Look to the horizon: Why latitude was easier to find than longitude

'Ships, Clocks & Stars: The Quest for Longitude' traces the history of finding reliable methods for determining your longitude at sea. Image: ANMM.

‘Ships, Clocks & Stars: The Quest for Longitude’ traces the history of finding reliable methods for determining your longitude at sea. Image: ANMM.

Ships, Clocks and Stars: the Quest for Longitude tells the amazing story of how the problem of determining longitude at sea was solved. The exhibition explains the rival methods and shows the incredible craftsmanship and ingenuity of clockmaker John Harrison, whose timepieces finally gave sailors a practical means to calculate their longitude in a simple manner.

Why was it so hard to sort out a means of finding longitude, when it seems finding latitude had been a relatively simple process?

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How to make a mini planetarium

Star light, star bright, first constellation I see tonight...

Star light, star bright, first constellation I see tonight…

There’s almost no end to the fun that can be had when kids have torches in their hands. Shadow play, bedroom projections, reading under the covers after lights out, spooky face stories, or… a handheld miniature planetarium.

This month we’ve been inspired by current exhibitions Ships Clocks and Stars, as well as our upcoming school holiday program, to make a nifty little star gazer out of some everyday items for our kids craft spot. This mini-planetarium is perfect for projecting under the covers, onto bedroom walls or with evening story time. More than just a toy, it’s also a great way to learn to identify constellations in the night sky.

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Ghost Ships and a travelling man: Amazing wrecks in the Baltic Sea

Diving on the 1660 wreck of Resande Mannen. In the foreground are a bronze sheave and a box with square medicine glass bottles, nestled between two deck beams. Photograph Jens Lindström May 2016

Diving on the 1660 wreck of Resande Mannen. In the foreground are a bronze sheave and a box with square, glass medicine bottles, nestled between two deck beams.  Image: Jens Lindström May 2016.

In 2003 underwater sonar was being used to locate a Swedish reconnaissance plane that had been shot down in the Baltic Sea in 1952 during the cold war. They came across, as archaeologists call them, an ‘anomaly’ that indicated a possible shipwreck. At 130 metres depth, an ROV (Remotely Operated Vehicle) was sent down to investigate. To the surprise of all, they saw a 17th century ship sitting upright on the bottom of the sea floor, quite intact, looking like it was ready to be crewed and set sail again. In fact it, was so complete that spars and rigging lying on the deck could tell them the last sail settings – and hence manoeuvre – before the ship sank. It was such an eerie sight that archaeologists instantly named it ‘The Ghost Ship’.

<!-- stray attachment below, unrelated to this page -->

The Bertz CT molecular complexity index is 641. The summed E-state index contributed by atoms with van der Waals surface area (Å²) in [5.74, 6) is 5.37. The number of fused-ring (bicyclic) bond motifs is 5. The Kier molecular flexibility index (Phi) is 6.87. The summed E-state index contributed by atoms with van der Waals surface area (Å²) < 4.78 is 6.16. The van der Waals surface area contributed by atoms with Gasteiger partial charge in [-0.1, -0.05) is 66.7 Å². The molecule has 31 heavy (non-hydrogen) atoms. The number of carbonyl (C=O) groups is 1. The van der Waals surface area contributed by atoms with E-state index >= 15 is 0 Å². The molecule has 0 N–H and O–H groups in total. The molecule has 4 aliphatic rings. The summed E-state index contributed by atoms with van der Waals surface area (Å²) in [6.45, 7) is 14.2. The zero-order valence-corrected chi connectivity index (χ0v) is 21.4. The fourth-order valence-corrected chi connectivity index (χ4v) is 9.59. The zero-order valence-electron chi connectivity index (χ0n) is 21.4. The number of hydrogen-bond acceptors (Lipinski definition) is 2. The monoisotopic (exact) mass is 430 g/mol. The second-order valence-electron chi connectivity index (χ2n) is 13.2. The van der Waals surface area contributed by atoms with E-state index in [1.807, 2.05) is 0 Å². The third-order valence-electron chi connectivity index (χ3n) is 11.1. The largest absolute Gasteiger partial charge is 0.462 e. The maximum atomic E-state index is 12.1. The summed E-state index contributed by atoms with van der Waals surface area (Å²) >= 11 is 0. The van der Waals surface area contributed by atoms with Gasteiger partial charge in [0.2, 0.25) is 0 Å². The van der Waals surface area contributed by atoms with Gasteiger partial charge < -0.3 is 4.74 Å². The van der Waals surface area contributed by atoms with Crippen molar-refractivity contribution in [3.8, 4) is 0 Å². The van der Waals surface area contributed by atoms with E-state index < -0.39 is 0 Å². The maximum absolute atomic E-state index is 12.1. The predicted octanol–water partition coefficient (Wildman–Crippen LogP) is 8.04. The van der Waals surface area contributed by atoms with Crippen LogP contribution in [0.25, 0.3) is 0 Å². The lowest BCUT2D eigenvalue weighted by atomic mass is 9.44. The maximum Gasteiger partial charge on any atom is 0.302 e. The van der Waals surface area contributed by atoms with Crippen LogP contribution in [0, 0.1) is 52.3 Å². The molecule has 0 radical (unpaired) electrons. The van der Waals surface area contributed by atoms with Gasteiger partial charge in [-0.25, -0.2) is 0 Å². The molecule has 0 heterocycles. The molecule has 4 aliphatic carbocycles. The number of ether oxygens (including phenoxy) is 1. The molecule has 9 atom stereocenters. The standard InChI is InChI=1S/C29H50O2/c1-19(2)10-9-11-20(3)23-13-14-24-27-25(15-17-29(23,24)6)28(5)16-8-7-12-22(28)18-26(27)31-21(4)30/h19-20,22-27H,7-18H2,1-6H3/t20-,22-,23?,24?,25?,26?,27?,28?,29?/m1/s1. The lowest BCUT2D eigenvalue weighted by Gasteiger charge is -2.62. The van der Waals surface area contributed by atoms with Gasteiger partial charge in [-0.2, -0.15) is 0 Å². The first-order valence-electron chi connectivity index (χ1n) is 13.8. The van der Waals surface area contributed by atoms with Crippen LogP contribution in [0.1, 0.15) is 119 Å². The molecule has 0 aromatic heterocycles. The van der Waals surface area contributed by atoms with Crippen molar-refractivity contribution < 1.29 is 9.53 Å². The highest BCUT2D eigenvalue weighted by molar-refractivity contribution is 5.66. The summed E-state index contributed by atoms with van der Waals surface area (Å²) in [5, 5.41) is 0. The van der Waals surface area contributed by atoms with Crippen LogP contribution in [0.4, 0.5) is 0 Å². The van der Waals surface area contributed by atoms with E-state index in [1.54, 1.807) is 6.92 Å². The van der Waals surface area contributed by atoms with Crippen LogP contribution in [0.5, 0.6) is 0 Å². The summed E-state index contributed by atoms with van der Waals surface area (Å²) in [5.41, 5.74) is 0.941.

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Time in motion: capturing the clockmaker’s art

How many people does it take to assemble a clock?

For the replica of John Harrison’s H3, currently on display as part of Ships, Clocks & Stars: the Quest for Longitude, the answer is two master clockmakers. David Higgon and Sean Martin, from Charles Frodsham & Co, London, spent four days reassembling a thousand pieces to create the working model.

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Where on earth are you? A beginners guide to longitude

'Ships, Clocks & Stars: The Quest for Longitude' traces the history of finding reliable methods for determining your longitude at sea. Image: ANMM.

‘Ships, Clocks & Stars: The Quest for Longitude’ traces the history of finding reliable methods for determining your longitude at sea. Image: ANMM.

For as long as humans have been exploring, we have sought reliable methods to navigate our way across the Earth. Until the invention of an accurate sea clock by carpenter and clockmaker John Harrison in the 18th century, there was no dependable technique to measure a ship’s longitude – its east or west position at sea – especially when the ship’s navigator could not sight landmarks or celestial markers due to the weather.

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Barbarism and brutality: surviving the Batavia shipwreck

A depiction of the massacre among the marooned survivors of the Batavia. From Pelsaert's published journal, 1647. ANMM Collection: 00004995.